Malcolm Turnbull crosses the line on 457 visas
“When the dogs are baying for blood or at your throat, there is one foolproof way to deal with them. You get a great big hunk of raw meat and you heave it as far as you can away from you.” The imagery and the wisdom is quintessential Paul Keating. The former Labor prime minister used to delight in telling press gallery journalists about his prowess in crisis management and, in fact, everything else.
On Tuesday, his admirer, now a resident of The Lodge, adopted the raw meat strategy. Malcolm Turnbull strode into the prime ministerial courtyard at Parliament House alongside Immigration Minister Peter Dutton. With all the conviction he could muster he said: “Good afternoon. Today we are announcing that we are abolishing the 457 visas. We are ensuring that Australian jobs and Australian values are first, placed first.” In one sentence he adopted the populism he had so stridently condemned in Labor’s Bill Shorten as well as the racist dog whistle he finds so abhorrent in Pauline Hanson’s One Nation rhetoric.
Gallery journalists, who for the previous two days had been pestering Turnbull’s press office for a reply to the latest negative assessment of his government from a vengeful Tony Abbott, were ignored. Then on Tuesday morning, the word went out: “A big announcement is coming.” Speculation went wild. Was it some pre-budget blockbuster on housing affordability? Or even something on the role Australia would play in the latest North Korean provocation?
Feeding the budget thought was the mess the government got itself into the previous week. There were many reports of Treasurer Scott Morrison being in the middle of a bunfight with other cabinet ministers on the best way to deal with housing affordability. The different views turned up in the media, much to the frustration of the government’s chief parliamentary tactician, Christopher Pyne. On national television he urged his colleagues to pull their heads in and show more discipline and political smarts.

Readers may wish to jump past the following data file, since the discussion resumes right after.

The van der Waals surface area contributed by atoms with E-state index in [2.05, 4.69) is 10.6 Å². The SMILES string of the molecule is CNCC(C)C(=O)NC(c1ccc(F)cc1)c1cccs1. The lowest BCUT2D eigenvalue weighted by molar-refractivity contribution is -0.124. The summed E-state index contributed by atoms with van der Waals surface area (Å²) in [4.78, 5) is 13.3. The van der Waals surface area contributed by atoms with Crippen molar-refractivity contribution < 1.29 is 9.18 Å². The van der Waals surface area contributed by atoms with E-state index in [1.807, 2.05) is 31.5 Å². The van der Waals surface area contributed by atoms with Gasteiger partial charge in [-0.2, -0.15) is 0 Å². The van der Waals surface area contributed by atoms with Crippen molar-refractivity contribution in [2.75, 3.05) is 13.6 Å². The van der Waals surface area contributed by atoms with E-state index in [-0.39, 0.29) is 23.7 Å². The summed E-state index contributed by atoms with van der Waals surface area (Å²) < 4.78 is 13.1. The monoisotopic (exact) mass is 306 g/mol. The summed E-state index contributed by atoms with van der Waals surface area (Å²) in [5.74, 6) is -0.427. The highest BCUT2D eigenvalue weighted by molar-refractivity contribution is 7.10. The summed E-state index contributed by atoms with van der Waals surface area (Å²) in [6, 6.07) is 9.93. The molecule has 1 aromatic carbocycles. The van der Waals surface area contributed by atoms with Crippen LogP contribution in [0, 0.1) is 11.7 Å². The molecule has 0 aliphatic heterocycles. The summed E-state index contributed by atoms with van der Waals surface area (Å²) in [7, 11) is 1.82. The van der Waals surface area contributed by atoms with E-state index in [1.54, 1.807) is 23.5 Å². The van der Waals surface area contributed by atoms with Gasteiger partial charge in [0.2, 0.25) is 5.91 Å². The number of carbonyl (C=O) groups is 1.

Then there was former prime minister Tony Abbott showing a brilliant understanding of media strategy by utilising the political news vacuum created by the Easter holiday to provide some. He grabbed huge national attention by penning an opinion piece for The Daily Telegraph on Easter Monday, this setting the scene for his first regular appearance on Ray Hadley’s high-rating Radio 2GB talk show. The coverage was enormous. It ran all day on radio news bulletins and was high in the three commercial networks’ TV news programs that evening. It spilled over into the next morning’s major newspapers. Keating’s image of a dog at your throat was particularly apt. Abbott spoke about the widespread unhappiness he encountered with the people he spoke to along the route of his Pollie Pedal charity fundraising bike ride.
He wrote: “There’s the usual grizzling about poor roads, not enough services, and out-of-touch government. There’s the now common anxiety about selling the farm to foreigners.” He went on to talk about the added frustration with everyone in politics, thoughtfully mentioning “governments that don’t deliver”. And just to ram home the point, he noted that governments lose elections rather than oppositions winning them. He found “an expectation that Shorten could soon be in The Lodge”.
In what is described as a new high-water mark for visual metaphors, Nine News that night showed a garbage truck emptying wheelie bins as Abbott willingly expounded on his views in a doorstop interview outside his house. Whether it is a metaphor for him trashing Turnbull or him talking rubbish depends on your point of view. But his theme of immigrants needing to join Team Australia like everyone else was picked up in the Turnbull–Dutton announcement foreshadowing tougher citizenship rules. Abbott’s reference, of course, goes back to his criticism as prime minister of Middle Eastern immigrants who foster Muslim extremism in their families.
Turnbull told a business breakfast, “Changes to citizenship will enable our migration program to contribute still further to our social cohesion while enhancing our security. Australia must continue to attract people who will embrace our values and positively contribute, regardless of nationality or religious belief.” This talk is making Liberals in marginal city seats very nervous. They are more than happy for the prime minister to beat the drum of “Australians first for Australian jobs” but any hint of second-class citizens with restricted access to social security and Medicare is a recipe for a severe electoral backlash in their minds. It may save some seats in Queensland but would put at risk seats now on a knife edge in Sydney and Melbourne.